The reason for this is due to limitations within the TCP layer that is built into the architecture of all TCP/IP networks, including the internet. These limitations, deriving from the way in which TCP works, are generally not a problem when sending relatively small data sets over the internet. But the reliability and congestion control mechanisms of TCP do not deal well with moving large data sets – such as streaming high quality live video – over long distances, where high latency and packet loss can cause transfers to become slow, or fail entirely. Signiant, and others, have developed technologies to mitigate this problem for the asynchronous transfer of file-based video (or any other data type) content, whether to CDNs for VoD streaming, or for a multitude of other video production, contribution and distribution use cases. By eliminating packet loss and taking latency (i.e. distance primarily) out of the equation, we have developed file transfer solutions that fully utilise the available bandwidth and achieve the kind of speeds and reliability required for moving large files efficiently across long distances over the internet (or any TCP/IP network). Such solutions are in use by most major media and entertainment companies, and many smaller ones, all across the world.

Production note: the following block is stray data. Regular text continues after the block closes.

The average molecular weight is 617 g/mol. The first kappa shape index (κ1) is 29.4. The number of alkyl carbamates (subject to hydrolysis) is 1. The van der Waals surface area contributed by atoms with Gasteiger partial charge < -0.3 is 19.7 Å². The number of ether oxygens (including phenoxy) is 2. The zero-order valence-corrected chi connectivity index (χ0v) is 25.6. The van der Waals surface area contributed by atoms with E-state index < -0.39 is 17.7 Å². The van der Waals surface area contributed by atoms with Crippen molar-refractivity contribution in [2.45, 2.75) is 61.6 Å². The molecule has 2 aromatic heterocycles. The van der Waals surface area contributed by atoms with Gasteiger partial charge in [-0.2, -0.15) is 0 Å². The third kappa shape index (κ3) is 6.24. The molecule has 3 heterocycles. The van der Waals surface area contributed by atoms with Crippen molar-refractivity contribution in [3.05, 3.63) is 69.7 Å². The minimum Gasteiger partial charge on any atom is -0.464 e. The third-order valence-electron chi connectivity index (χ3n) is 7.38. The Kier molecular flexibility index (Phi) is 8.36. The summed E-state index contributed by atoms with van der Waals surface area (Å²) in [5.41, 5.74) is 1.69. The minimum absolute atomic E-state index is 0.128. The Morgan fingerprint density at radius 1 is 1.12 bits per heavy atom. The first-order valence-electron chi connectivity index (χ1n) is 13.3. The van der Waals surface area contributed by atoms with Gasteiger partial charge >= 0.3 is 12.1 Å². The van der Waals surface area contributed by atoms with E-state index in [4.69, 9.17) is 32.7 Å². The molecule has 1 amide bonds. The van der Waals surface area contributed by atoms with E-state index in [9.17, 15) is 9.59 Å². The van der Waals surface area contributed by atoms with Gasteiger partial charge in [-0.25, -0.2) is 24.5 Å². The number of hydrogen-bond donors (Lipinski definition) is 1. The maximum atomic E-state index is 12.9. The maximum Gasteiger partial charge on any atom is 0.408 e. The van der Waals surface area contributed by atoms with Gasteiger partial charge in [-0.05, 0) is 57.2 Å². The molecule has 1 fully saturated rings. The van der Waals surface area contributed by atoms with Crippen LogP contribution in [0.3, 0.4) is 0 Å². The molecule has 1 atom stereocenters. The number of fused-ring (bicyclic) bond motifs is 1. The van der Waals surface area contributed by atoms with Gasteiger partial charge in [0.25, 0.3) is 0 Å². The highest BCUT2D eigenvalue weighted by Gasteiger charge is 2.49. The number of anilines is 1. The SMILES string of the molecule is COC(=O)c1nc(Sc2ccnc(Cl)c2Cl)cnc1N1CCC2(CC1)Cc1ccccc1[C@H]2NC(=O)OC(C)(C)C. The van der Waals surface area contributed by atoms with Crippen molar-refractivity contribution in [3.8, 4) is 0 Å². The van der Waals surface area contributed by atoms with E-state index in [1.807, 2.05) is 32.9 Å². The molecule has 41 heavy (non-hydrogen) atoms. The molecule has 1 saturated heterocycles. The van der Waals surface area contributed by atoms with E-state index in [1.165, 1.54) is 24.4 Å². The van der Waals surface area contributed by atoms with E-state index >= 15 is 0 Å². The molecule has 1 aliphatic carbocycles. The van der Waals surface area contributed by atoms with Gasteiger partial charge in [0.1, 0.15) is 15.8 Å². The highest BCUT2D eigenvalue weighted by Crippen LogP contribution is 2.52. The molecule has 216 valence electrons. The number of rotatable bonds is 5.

More recently we have migrated this technology to the cloud – a movement Signiant pioneered – delivering the same accelerated file transfer capabilities as cloud-native SaaS solutions capable of moving huge data sets into and out of cloud storage quickly, reliably and securely without the need for expensive, dedicated connectivity.